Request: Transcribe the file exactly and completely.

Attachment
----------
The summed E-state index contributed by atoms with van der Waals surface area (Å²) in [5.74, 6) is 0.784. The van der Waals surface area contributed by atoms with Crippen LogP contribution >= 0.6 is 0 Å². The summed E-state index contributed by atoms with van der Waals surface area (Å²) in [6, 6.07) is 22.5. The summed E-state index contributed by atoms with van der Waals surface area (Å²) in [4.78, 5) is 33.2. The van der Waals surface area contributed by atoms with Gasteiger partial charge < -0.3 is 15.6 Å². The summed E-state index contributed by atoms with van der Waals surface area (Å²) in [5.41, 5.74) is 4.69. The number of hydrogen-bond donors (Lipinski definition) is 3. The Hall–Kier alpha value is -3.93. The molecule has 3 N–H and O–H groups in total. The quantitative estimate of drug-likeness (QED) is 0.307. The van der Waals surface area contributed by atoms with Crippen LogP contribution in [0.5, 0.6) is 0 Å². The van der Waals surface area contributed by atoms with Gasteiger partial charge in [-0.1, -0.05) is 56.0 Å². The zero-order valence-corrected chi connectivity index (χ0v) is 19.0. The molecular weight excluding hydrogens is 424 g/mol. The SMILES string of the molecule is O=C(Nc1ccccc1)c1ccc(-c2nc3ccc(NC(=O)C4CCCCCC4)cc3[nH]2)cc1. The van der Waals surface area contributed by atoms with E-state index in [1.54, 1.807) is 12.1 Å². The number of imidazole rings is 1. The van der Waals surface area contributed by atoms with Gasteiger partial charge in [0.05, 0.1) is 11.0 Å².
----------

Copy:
The summed E-state index contributed by atoms with van der Waals surface area (Å²) in [5.74, 6) is 0.784. The van der Waals surface area contributed by atoms with Crippen LogP contribution >= 0.6 is 0 Å². The summed E-state index contributed by atoms with van der Waals surface area (Å²) in [6, 6.07) is 22.5. The summed E-state index contributed by atoms with van der Waals surface area (Å²) in [4.78, 5) is 33.2. The van der Waals surface area contributed by atoms with Gasteiger partial charge < -0.3 is 15.6 Å². The summed E-state index contributed by atoms with van der Waals surface area (Å²) in [5.41, 5.74) is 4.69. The number of hydrogen-bond donors (Lipinski definition) is 3. The Hall–Kier alpha value is -3.93. The molecule has 3 N–H and O–H groups in total. The quantitative estimate of drug-likeness (QED) is 0.307. The van der Waals surface area contributed by atoms with Crippen LogP contribution in [0.5, 0.6) is 0 Å². The van der Waals surface area contributed by atoms with Gasteiger partial charge in [-0.1, -0.05) is 56.0 Å². The zero-order valence-corrected chi connectivity index (χ0v) is 19.0. The molecular weight excluding hydrogens is 424 g/mol. The SMILES string of the molecule is O=C(Nc1ccccc1)c1ccc(-c2nc3ccc(NC(=O)C4CCCCCC4)cc3[nH]2)cc1. The van der Waals surface area contributed by atoms with E-state index in [1.54, 1.807) is 12.1 Å². The number of imidazole rings is 1. The van der Waals surface area contributed by atoms with Gasteiger partial charge in [0.05, 0.1) is 11.0 Å².